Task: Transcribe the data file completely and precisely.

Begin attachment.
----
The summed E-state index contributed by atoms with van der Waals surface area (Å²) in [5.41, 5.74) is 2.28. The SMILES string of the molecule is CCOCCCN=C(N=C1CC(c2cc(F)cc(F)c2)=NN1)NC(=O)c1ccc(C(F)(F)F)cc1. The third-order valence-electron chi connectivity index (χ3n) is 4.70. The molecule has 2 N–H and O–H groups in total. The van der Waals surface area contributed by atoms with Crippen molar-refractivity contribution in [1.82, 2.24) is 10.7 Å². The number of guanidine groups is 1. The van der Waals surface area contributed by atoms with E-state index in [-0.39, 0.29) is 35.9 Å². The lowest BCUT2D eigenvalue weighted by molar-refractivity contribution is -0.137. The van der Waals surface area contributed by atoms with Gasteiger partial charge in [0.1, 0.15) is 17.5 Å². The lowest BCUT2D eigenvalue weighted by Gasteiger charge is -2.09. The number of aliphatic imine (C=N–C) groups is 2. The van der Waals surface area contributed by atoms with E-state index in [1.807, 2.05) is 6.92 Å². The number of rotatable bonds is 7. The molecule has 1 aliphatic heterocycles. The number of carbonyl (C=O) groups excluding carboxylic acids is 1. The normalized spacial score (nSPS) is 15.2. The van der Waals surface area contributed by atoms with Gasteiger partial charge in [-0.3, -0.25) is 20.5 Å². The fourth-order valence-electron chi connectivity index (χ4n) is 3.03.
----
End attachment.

The summed E-state index contributed by atoms with van der Waals surface area (Å²) in [5.41, 5.74) is 2.28. The SMILES string of the molecule is CCOCCCN=C(N=C1CC(c2cc(F)cc(F)c2)=NN1)NC(=O)c1ccc(C(F)(F)F)cc1. The third-order valence-electron chi connectivity index (χ3n) is 4.70. The molecule has 2 N–H and O–H groups in total. The van der Waals surface area contributed by atoms with Crippen molar-refractivity contribution in [1.82, 2.24) is 10.7 Å². The number of guanidine groups is 1. The van der Waals surface area contributed by atoms with E-state index in [-0.39, 0.29) is 35.9 Å². The lowest BCUT2D eigenvalue weighted by molar-refractivity contribution is -0.137. The van der Waals surface area contributed by atoms with Gasteiger partial charge in [0.1, 0.15) is 17.5 Å². The lowest BCUT2D eigenvalue weighted by Gasteiger charge is -2.09. The number of aliphatic imine (C=N–C) groups is 2. The van der Waals surface area contributed by atoms with E-state index in [1.807, 2.05) is 6.92 Å². The number of rotatable bonds is 7. The molecule has 1 aliphatic heterocycles. The number of carbonyl (C=O) groups excluding carboxylic acids is 1. The normalized spacial score (nSPS) is 15.2. The van der Waals surface area contributed by atoms with Gasteiger partial charge in [-0.3, -0.25) is 20.5 Å². The fourth-order valence-electron chi connectivity index (χ4n) is 3.03.